Lee Munro went out on the salt flats with an Indian streamliner to chase his Uncle's legacy, and Justin was there to tell the tale.
By Justin W. Coffey
When I imagine standing on the surface of another planet – somewhere in a distant galaxy, pulled straight from Science Fiction – a sense of absolute isolation is the first thing that comes to mind. A vast expanse of nothing, in every direction. A desolate landscape stretching out in front of me, forever. The horizon filled with only a hope of seeing the end of this thing. And so, when I stepped out of the truck and onto the Bonneville Salt Flats for the first time, with the white salt and its snow-like texture beneath my feet, I couldn’t help but feel like I was off of Earth, exploring some strange rock floating in space.
I wasn't on an alien planet, though. I was in Utah, just beyond the border with Nevada, on hallowed ground. Where men and women have braved everything to exceed our natural abilities to accelerate. 470 MPH! Turbine powered tubes with wheels, the pilot pushing a pedal and praying for a flat, smooth surface. Total insanity if we’re being honest. And those that achieve their goal are simply motivated to surpass yet another, or perhaps carve their name into a new category. It’s a strange experience, really, watching people work so hard for something so selfish.
A number, etched into a trophy or printed onto a small slip of paper, and yet carrying so much weight. So much importance. Not for motorsport, but for mankind. To prove that the limitations of friction and traction and resistance are but small hurdles in our endeavors to prove, in some weird way, that we are greater than what was given to us by nature or God or whatever you choose to believe. Because speed doesn’t believe in anything other than physics, and to conquer it, one must accept the risks, swallow the pill and pull the trigger.
In 1967, at 68 years-old, Burt Munro set out to do something astonishing – to take his ancient 1920 Indian Scout and set a land speed record. His fastest official time was 190.07 mph, however his unofficial speed record (officially timed) was 205.67 mph for a flying mile. Fast. Real fast if you consider the top speed of his aging Indian Scout was a meager 55 mph when it rolled off the factory floor!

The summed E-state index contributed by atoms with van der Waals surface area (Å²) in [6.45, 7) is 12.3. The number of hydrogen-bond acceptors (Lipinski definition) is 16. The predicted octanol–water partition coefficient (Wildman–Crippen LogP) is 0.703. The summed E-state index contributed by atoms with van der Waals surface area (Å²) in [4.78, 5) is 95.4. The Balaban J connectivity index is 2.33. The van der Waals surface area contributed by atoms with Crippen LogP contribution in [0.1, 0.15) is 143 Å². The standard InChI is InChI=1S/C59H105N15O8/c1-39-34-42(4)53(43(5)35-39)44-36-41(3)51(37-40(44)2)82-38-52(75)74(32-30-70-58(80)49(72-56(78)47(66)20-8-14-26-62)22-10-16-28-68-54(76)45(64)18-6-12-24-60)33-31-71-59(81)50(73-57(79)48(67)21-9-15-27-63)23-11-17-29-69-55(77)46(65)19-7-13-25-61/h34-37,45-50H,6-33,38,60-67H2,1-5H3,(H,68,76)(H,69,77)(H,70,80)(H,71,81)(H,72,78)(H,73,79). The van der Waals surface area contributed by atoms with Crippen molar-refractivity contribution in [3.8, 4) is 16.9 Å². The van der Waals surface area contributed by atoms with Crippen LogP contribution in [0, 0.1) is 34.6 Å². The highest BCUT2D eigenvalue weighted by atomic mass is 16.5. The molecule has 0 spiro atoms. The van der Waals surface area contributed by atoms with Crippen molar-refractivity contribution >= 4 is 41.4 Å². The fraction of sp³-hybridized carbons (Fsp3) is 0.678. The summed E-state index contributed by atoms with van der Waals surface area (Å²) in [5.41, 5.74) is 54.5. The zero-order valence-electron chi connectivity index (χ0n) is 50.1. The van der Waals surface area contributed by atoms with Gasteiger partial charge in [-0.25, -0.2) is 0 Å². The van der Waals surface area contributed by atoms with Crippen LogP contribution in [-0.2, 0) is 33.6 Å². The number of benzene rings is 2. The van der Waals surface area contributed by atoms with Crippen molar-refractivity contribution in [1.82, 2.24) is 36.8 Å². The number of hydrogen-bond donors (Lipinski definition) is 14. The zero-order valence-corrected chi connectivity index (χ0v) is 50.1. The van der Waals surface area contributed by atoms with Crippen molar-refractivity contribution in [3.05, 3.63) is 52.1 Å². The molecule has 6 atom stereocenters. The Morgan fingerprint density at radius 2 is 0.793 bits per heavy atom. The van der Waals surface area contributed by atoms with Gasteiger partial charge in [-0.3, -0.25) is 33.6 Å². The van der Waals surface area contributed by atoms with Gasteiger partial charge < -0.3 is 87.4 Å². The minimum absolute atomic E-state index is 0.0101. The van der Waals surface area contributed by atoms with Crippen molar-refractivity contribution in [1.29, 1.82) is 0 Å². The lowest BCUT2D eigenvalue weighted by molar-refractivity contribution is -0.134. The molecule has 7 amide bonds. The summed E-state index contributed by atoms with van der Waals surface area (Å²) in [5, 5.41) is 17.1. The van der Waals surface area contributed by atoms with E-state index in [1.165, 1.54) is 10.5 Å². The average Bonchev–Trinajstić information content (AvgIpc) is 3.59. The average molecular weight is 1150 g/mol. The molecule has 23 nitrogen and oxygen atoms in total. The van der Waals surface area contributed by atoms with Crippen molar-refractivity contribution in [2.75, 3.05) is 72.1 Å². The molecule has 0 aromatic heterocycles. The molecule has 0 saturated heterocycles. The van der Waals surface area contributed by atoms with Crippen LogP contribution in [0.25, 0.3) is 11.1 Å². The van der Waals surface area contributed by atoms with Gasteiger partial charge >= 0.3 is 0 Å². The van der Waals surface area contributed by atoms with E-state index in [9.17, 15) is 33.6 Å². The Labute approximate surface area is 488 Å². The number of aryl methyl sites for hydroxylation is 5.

Burt is a legend at Bonneville. His name is synonymous with an unadulterated pursuit of speed. He came from afar, conquered much and was never satisfied, a lot like everyone standing on the salt the day I arrived. People from every place with engines, aerodynamic adjustments, and accouterments that would make your head spin. I was there to witness something astonishing myself – to watch Burt’s great-nephew Lee Munro take a run down the salt on a lightly modified 2017 Indian Scout emblazoned with the same gold headdress that adorned his uncle’s Indian.
The bike was streamlined and low, stretched out with handlebars that looked more like levers you’d see in an old semi-truck. His riding position was pulled straight from some kind of masochistic yoga manual. The motor was only slightly modified, with new heads, an air intake, and an exhaust that dumped straight out the side of the streamlined bodywork. New wheels accompanied a fuel tank absent of fuel - petrol was put beneath the seat to lower the center of gravity, I believe – as well as a narrowed triple-tree in order to accommodate the fiberglass shell that would shield Lee and help him achieve his 200-mph goal. Aside from that, this was, for all intents and purposes, a fairly stock 2017 Indian Scout running in the Modified Partial Streamlining 1350 (MPS 1350) class.
Lee’s first run was down the short course at 191.28 miles per hour. I watched from the starting line, with Lee disappearing into the distance gently, the roar of his overhead cam v-twin echoing across the salt. Apparently, the salt is best in the morning, before everyone has dug their tires into it and the sun has had a chance to cook the lines into the earth. So, Lee ran but once on the first day. That night, Lee and I had the chance to get acquainted. I learned that he had moved from his family home in Invercargill, NZ to Christchurch, NZ to pursue greater business opportunities – he installs swimming pools, in case you’re curious. He’s a road racer, taking to the track on a Ducati 999S most recently, and clearly not afraid of going fast. Most importantly, and what really stood out to me, is he’s just like you and me. An average Joe, if you will. Hard working, with a wife and small child at home, just looking for a fix like so many of us. To go fast and, in this case, to honor his great uncle. He's a man that sort of defines the stubborn, DIY attitude that is Land Speed Racing.
At the end of the week, Lee only managed two timed runs. The aforementioned run down the short course, and a second run the next day down the long, rather bumpy long course where he posted a time of 186.415 mph. This wasn’t about setting records, though. This was about showing people that Indian is serious about the future while also keeping their feet firmly planted in the past. That records are meant to be broken, but so are boundaries, rules, and reputations. I walked away with a new-found sense of respect for the engineers, the blood and the sweat and the tears people put into those little pieces of paper: their time slips. Because it’s not just a number, it’s a record. And if you’re out to break one, you better be prepared to pay the price.